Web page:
Last year, though, KR put a twist to the formula: they actually gave players something to do as the enemy attacked: position troops, deploy reinforcements, set off spells, and command heroes across the battlefield. Not surprisingly, all of that has carried over to KRF. This engagement during the course of battle, instead of merely watching things unfold, makes KRF more engaging and entertaining than a run-of-the-mill TD game.

IMG_1600[1]

In KRF things are even more interesting. For one, the heroes are more varied and customizable, earning points and leveling and gaining new powers. There are nine heroes to unlock, each one with different strengths and weaknesses. These heroes can die during a level, but they respawn after a short time. And a good thing, too — these heroes are vital in winning the level, and especially in defeating the toughest boss monsters.

Also new are tower types and upgrades. A new tower type, Mercenaries, lets you spend some coin to hire out warriors to help fight your battles. This can be valuable in a pinch, especially if your hero has gone down, and it also gives you more troops to command during battle. Meanwhile, the other tower types get a new variety of upgrades, including some powerful and fun options. There’s a lot going on in KRF, and it’s a load of fun trying to command it all.

IMG_1598[1]

The other thing KRF carries over is the excellent visual and audio presentation. Towers are distinctive, enemies are varied, and some of the bosses are downright cool-looking (I loved the Executioner). Armor Games has really polished the presentation of this game.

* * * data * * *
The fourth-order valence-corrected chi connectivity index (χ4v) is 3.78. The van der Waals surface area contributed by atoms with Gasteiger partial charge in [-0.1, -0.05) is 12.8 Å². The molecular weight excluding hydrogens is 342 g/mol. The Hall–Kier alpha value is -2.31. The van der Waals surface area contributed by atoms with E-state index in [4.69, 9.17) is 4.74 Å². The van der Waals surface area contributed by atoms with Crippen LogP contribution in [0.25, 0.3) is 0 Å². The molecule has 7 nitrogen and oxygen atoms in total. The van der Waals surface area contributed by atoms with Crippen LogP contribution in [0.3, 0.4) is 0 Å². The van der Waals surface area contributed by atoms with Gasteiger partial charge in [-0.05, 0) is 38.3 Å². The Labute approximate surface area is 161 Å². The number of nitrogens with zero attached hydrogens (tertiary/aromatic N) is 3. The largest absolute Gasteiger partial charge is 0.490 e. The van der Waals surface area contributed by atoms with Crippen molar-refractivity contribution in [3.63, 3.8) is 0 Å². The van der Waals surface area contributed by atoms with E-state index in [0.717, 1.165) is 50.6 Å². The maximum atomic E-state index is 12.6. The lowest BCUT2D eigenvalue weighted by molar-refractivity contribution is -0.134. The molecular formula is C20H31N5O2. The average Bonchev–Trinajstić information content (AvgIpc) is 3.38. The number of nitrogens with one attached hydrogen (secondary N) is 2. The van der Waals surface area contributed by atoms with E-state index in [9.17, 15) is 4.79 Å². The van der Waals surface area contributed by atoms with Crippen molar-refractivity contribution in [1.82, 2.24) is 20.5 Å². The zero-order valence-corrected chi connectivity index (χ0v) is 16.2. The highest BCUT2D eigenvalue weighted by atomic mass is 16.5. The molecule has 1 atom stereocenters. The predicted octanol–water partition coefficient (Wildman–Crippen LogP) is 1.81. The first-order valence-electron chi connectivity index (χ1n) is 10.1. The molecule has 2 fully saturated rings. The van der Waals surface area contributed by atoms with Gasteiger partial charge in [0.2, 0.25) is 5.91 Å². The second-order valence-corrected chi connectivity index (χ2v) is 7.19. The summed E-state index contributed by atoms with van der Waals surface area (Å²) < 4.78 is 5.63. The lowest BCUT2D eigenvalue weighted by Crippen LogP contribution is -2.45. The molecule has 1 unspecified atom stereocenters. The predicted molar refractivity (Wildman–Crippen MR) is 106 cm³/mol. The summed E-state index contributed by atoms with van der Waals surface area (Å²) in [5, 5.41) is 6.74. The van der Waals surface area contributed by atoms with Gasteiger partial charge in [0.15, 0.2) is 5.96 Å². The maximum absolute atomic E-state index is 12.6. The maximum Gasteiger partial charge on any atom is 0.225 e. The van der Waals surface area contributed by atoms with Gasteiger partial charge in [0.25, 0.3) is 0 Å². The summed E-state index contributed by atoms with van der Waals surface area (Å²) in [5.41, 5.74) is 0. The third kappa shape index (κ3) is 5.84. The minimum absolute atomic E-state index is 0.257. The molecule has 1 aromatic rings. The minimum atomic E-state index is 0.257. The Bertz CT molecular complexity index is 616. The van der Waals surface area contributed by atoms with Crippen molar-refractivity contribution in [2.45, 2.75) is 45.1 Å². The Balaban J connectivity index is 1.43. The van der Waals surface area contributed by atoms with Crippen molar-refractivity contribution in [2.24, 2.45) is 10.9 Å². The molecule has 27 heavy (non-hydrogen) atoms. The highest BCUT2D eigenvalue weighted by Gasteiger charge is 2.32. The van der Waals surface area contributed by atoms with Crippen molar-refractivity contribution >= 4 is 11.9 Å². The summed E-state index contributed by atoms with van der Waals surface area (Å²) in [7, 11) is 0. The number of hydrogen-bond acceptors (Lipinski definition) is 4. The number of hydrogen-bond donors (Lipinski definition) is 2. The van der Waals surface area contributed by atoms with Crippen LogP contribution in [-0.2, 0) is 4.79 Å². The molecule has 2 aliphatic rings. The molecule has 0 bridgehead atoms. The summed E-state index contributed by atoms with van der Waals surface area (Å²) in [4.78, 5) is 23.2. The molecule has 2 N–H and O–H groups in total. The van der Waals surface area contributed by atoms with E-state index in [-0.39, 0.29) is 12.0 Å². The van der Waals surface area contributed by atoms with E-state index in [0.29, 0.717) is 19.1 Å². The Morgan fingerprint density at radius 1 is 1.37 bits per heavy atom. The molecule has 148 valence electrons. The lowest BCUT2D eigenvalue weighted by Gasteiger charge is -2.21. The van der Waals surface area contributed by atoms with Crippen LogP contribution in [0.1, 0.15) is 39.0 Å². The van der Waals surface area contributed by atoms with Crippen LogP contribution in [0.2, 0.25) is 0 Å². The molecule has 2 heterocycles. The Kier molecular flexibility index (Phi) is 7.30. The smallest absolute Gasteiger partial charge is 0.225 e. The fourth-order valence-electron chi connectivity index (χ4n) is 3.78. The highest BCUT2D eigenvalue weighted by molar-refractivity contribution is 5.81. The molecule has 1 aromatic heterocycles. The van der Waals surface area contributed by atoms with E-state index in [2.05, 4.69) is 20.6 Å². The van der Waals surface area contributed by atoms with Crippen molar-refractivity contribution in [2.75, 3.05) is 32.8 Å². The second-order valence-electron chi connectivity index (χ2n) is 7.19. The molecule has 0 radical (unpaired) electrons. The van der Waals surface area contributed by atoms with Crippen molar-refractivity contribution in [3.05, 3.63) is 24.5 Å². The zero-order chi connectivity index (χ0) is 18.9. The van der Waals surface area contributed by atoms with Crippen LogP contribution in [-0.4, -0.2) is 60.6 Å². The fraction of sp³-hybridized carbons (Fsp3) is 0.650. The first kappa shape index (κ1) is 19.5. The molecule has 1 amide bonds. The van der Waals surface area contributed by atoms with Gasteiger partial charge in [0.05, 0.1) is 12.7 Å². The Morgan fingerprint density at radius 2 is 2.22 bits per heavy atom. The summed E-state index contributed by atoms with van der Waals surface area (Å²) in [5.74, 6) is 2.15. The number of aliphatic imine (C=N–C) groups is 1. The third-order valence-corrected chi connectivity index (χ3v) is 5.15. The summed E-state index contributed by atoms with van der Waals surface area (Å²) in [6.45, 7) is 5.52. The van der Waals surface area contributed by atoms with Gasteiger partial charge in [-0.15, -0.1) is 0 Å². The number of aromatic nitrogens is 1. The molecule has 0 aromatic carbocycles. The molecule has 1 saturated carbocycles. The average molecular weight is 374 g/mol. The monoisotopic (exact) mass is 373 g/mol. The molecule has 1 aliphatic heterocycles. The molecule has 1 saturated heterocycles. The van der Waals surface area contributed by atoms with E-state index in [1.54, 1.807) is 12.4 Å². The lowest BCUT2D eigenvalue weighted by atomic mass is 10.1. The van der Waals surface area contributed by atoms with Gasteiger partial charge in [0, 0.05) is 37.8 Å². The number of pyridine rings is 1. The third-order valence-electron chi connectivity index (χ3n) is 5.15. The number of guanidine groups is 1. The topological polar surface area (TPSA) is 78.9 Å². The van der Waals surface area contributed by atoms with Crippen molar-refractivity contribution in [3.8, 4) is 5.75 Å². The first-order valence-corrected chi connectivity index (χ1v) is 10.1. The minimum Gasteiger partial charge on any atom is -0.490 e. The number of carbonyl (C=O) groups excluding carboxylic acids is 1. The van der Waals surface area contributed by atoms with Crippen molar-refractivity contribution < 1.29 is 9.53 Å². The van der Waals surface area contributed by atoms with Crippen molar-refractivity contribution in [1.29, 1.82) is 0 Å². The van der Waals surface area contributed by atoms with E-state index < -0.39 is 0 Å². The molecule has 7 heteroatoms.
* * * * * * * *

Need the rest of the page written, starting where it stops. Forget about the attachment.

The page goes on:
Because KRF is so similar to KR, the same flaws also appear. The biggest is still the lack of a Fast Forward button. I understand that the point of the game is to engage during waves, but there are still times I’d just like to let my towers do the work as quickly as possible. Come on, devs, give me a 2x button!

Also, Ironhide has again chosen to release a separate HD version of KRF, instead of going the Universal route. I still don’t understand this choice; it’s so easy nowadays to make an app Universal, and I don’t see anything here like extreme cinematics or 3D graphics to justify the decision. It means that when you chose to buy KRF, you’re going to have to decide where you want to play it most, unless you want to pay twice.

IMG_1588[1]

Kingdom Rush Frontiers is at least s good as Kingdom Rush. In fact, I think I enjoyed this sequel a little more than the original! It’s a little more well-tuned, a little more fast-paced, and a little more creative. It’s a sequel worth owning.

Our score: 4.5 out of 5

Date published: 06/15/2013
4.5 / 5 stars